The Prince has spent more than 30 years creating one of the finest and most pleasurable gardens in England, and at this time of year the Garden—and the English weather in which to enjoy it—is at its most lovely. June is a time of striking colour contrast in the Prince’s Garden. and the period of greatest scent. It will be a magical time to be there.
Our two small parties of just eight Members will receive a guided tour of the Garden, accompanied by one of His Royal Highness’s expert garden guides. From the moment you walk between the impressive pillars at the Garden entrance you begin a journey which reveals one delight after another, each setting giving a glimpse of a wonderful English garden in summer, underpinned by the Prince’s personal taste and philosophy. While various fine gardeners, including Lady Salisbury, Rosemary Verey and Dame Miriam Rothschild, made their contributions, the Prince is hands-on: notwithstanding the small army of gardeners, it is he who makes the decisions.
And as the Prince says, ‘I have gardened to a certain extent from a painter’s perspective. Each part of the garden is a separate ‘painting’ and the result of ceaseless walking, ruminating and observing those moments of magic when the light becomes almost dreamlike in its illuminating intensity. It is in those moments when you are lost in wonder that such beauty is possible and inspiration can come …’
It is this beauty that we shall see for ourselves, literally as well as figuratively, in the footsteps of the Prince of Wales.
When the Prince speaks of the ‘excitement’ of the garden, and how the longed-for arrival of a particular plant ‘becomes a treasured feature of one’s existence’, it is clear that the garden holds deep meaning for His Royal Highness. This, after all, is his own home garden, where his son and Heir to the Throne William spent his formative years. As the Prince says, ‘The Garden is an expression of what I hold dear.’ If you want to understand the Prince of Wales, what makes him tick, how he works, his deep loves, private passions and quiet reflections, the Garden at Highgrove is where the Prince’s soul is laid bare. It is also a measure of the practical Prince: here are broad visions and also minor details, ideas with which to transform our own gardens, or simply to enjoy the beauty of an English garden and the creative spirit of the Prince.
Highgrove, as with all great gardens, does not reveal its charms all at once. Each garden room contains its own private pleasures, then takes the viewer on to the next scene, with the House sometimes the focus, at others glimpsed through the trees. Close at hand are the Terrace Garden, the Cottage Garden, Thyme Walk, Lily Pool Garden, Sundial Garden and Carpet Garden. Farther afield come the Walled Garden, the Model Fruit Garden, the Cutting Garden, Azalea Walk, Lavender Orchard, Southern Hemisphere Garden, Woodland Garden and Arboretum.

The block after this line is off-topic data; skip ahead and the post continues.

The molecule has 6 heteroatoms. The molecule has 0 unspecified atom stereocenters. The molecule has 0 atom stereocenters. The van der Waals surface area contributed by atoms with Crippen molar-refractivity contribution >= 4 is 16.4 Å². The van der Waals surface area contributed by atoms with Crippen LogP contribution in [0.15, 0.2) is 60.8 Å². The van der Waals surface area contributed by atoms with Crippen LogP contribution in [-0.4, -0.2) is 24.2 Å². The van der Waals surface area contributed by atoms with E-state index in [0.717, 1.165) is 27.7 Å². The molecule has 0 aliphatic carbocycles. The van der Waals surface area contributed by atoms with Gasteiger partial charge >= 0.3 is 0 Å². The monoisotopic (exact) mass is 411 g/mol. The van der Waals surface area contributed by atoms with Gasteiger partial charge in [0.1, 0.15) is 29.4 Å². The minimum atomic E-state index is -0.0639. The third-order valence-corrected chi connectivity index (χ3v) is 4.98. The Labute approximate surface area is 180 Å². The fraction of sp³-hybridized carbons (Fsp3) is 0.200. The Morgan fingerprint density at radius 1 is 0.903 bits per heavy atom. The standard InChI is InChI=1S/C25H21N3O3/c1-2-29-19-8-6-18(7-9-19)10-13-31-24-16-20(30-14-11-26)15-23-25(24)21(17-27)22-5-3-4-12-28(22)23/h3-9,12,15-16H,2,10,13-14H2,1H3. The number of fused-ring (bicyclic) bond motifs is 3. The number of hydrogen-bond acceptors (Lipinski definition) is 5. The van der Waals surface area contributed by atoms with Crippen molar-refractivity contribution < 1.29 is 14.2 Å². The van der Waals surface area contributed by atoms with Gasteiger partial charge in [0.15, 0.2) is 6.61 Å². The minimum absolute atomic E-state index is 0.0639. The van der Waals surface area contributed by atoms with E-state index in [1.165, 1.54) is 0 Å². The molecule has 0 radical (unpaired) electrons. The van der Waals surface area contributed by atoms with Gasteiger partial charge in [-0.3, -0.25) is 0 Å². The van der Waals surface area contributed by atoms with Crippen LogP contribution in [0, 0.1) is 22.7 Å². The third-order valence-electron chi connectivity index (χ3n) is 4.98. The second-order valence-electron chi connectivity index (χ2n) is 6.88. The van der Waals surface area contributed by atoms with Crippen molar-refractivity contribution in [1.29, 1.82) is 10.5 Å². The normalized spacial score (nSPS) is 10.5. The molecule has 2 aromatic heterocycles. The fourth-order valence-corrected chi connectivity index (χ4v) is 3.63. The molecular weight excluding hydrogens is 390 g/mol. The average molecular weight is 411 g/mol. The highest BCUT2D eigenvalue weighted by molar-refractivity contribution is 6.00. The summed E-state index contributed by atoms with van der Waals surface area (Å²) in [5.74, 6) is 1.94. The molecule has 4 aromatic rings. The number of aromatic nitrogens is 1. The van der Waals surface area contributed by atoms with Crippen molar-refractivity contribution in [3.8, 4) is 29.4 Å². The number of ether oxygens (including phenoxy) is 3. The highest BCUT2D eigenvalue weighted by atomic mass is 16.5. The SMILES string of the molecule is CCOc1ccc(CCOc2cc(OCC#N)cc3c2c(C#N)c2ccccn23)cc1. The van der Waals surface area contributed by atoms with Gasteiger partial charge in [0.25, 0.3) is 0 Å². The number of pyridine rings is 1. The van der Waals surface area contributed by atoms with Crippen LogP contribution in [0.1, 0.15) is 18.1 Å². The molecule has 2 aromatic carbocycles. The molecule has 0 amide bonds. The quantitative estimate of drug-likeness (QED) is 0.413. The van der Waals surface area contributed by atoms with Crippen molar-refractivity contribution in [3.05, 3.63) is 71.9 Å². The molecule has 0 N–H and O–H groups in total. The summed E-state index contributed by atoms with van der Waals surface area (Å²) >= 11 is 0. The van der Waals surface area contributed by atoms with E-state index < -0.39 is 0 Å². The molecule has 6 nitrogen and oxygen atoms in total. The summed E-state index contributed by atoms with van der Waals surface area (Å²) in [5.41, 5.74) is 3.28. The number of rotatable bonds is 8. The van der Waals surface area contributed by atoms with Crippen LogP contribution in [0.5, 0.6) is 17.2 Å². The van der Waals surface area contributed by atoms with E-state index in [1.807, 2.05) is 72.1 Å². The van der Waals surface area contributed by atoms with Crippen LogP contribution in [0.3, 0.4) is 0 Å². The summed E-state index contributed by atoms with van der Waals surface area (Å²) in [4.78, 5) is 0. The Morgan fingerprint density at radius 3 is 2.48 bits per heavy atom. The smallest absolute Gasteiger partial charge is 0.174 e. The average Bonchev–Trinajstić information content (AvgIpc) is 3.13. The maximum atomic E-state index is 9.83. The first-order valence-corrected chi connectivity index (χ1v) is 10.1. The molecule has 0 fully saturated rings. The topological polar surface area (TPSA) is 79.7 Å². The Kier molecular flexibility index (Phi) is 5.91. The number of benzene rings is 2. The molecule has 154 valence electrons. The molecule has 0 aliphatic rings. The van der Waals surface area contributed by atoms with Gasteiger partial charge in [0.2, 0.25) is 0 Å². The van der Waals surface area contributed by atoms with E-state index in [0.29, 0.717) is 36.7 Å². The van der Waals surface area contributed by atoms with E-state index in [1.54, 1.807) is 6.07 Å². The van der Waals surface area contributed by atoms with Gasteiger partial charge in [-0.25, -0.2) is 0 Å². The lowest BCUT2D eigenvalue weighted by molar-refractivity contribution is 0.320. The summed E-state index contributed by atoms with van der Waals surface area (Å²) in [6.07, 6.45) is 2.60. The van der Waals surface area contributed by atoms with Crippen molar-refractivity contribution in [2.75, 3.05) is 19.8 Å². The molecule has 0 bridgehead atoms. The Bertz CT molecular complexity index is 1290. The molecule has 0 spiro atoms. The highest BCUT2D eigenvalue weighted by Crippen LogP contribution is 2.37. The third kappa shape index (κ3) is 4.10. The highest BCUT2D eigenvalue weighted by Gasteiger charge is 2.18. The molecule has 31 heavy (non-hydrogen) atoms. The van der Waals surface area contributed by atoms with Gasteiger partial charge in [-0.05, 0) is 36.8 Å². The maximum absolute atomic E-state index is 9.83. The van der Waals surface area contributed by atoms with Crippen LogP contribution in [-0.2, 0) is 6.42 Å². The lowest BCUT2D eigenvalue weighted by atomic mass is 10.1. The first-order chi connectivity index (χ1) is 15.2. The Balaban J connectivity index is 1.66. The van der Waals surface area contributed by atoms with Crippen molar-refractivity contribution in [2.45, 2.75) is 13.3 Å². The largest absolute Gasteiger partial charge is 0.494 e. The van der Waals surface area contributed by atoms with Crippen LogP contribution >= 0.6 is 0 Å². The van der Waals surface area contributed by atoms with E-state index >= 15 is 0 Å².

Among the characteristics of these gardens there is humour: as in the Ego Garden. And pathos: the memorial to Her Majesty The Queen Mother. Strong architectural features: the Temple of Worthies, The Sanctuary and the Wall of Gifts. Some eccentricities: The Stumpery, for one. And Miriam Rothschild’s ‘Farmer’s Nightmare’—well named, being a wild flower meadow bursting with poppies, corncockle, cornflowers and cornfield marigolds. National treasures and rarities abound. Highgrove hosts national collections of beech trees and large-leaved hostas, among others.
Many English rarities are grown, including varieties now virtually extinct. Underlying it all is the Prince’s deep-felt conviction that his garden must be self-sufficient, with emphasis on water conservation, green waste recycling, natural pest control and organic fertilisers. As such, the garden works on all levels: beautiful to the eye of any beholder, and an inspiration to gardeners wishing to benefit from the Prince’s experimentation over more than three decades.
Wildlife thrives in this environment; from songbirds to dragonflies, butterflies, beetles, newts and bumble bees. The Prince is justifiably proud of his Garden, and a long evening in June will be the perfect moment to see Highgrove at its glorious best. June is delphinium time at Highgrove, their striking iridescence in purples, blues, whites and pinks quite unrivalled. They are the Prince’s favourites and, as he says, well worth the effort. Heady fragrance is everywhere, scenting the air from all angles—even the Kitchen Garden is scented, with gloriously fragrant sweet peas for the House and crab apple trees in full blossom, alongside the early crops for the Prince’s table—and our own on this special evening—the rows and beds of vegetables: sweet carrots, lettuce, beetroot, spinach, rhubarb and peas that look too beautiful to pick. A tunnel trained with apple trees deceptively releases the smell of apples, which actually comes from the Sweet Briar Rose (Rosa rubiginosa). There are plump espaliered apples, pears, gages, plums and redcurrants lining the walls, grown at just the right height to pick and test their ripeness.
Inspired by the Garden, our appetites whetted by the scent of sweet ripe summer fruits and vegetables, we shall move into Highgrove’s delightful Orchard Room, and take our seats for Lunch (for those who have chosen the morning visit) or Afternoon Tea. Both will be delicious, sourced locally and from the Highrove Estate itself, specially prepared by the Highgrove chefs and served with a sparkling glass of Champagne.